With its meteoric rise, Nvidia has also become a massive target.

Mon Feb 26 2024
Rajesh Sharma (2060 articles)
With its meteoric rise, Nvidia has also become a massive target.

A lack of a long-term strategy is something that Jensen Huang is fond of claiming. He claims that “now is the most important time” and hence refuses to wear a watch.

This is a time of tremendous success—and more than a hint of danger—for the CEO of Nvidia.

Huang has become the undisputed ruler of the IT world following an AI-driven commercial bonanza that has propelled Nvidia’s valuation into the stratosphere of $2 trillion. He has successfully shifted the focus of his company’s semiconductor designs from computer graphics to teaching AI systems, ensuring that his chips are indispensable to tech giants like Tesla and Microsoft. Huang has amassed a wealth of about $68 billion as a result of his efforts.

The phenomenal rise of the immigrant from Taiwan who, more than three decades ago, made headlines for famously hatching business schemes at a Denny’s restaurant is nothing short of remarkable. At Nvidia’s annual conference, he now wears his trademark black jacket, jeans, and sneakers while mingling with world leaders, courting fellow billionaires who are hooked on his chips, and delivering lengthy speeches on his views on artificial intelligence.

Many businesses, including Nvidia’s competitors and even some of the consumers shelling out billions of dollars year for the essential chips, have set their sights on the company in an effort to undermine its supremacy.

Both Advanced Micro Devices and Intel have quickened the pace at which they release AI chips. Even though they purchase a lot of Nvidia’s AI-training chips, Amazon, Google, and Microsoft all have or are working on their own designs. Microsoft and Intel announced a partnership on Wednesday, coinciding with Nvidia’s unveiling of its most recent blockbuster quarterly results. Under the terms of the contract, Microsoft would use Intel’s manufacturing operation to create custom chips.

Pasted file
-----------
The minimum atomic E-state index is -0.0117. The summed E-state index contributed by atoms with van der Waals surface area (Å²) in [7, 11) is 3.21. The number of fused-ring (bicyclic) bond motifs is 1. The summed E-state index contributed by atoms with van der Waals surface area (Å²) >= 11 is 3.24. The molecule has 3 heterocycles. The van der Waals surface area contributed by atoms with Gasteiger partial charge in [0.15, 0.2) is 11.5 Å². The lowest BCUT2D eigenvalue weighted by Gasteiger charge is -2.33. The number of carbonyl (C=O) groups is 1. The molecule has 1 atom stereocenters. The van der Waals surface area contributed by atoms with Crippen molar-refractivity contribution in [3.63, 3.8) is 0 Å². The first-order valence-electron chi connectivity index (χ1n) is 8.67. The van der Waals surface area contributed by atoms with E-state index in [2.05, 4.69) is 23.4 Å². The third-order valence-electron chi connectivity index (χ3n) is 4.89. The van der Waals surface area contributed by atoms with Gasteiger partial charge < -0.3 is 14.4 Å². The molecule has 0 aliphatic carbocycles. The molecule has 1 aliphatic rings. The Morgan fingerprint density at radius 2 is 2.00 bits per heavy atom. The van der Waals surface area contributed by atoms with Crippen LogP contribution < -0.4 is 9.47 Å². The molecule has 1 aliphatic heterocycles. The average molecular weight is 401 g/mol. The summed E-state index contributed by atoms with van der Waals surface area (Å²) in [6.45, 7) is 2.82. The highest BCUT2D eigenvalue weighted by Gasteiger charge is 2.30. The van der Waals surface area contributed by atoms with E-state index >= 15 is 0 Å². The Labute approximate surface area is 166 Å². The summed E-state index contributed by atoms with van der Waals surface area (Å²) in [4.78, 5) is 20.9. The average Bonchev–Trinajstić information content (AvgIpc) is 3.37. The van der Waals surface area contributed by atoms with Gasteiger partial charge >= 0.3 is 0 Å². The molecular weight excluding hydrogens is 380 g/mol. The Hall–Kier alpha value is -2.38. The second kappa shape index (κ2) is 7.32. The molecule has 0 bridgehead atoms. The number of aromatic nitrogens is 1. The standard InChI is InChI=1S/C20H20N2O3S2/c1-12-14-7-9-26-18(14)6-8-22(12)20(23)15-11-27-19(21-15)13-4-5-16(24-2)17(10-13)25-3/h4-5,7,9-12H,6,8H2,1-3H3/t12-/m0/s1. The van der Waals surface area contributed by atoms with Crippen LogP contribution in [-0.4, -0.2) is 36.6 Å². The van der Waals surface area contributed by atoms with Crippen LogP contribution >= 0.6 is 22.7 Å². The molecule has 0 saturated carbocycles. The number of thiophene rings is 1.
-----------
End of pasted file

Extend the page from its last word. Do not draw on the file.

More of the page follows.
While Huang is very much focused on the here and now, he is also quite concerned about the future of the organization. He is working on new applications for Nvidia chips, funding entrepreneurs that are developing their companies around his technology, and presenting it to governments throughout the world so that they can create their own artificial intelligence infrastructure.

The 61-year-old Huang promotes a startup-like culture in which his 30,000 employees behave as if the company were about to go bankrupt, drawing inspiration from Andy Grove’s “Only The Paranoid Survive”—a book on turning near-failure into lasting success. He claims to seek out challenging situations, finds solutions, and then attempts to put the difficulty of the problem behind him.

“It must be the feeling that marathoners go through,” he said to a gathering of Indian technology graduates in Santa Clara in September. The entertainment value of pain and suffering can’t be underestimated. I used to use this statement more often, but now I use it less.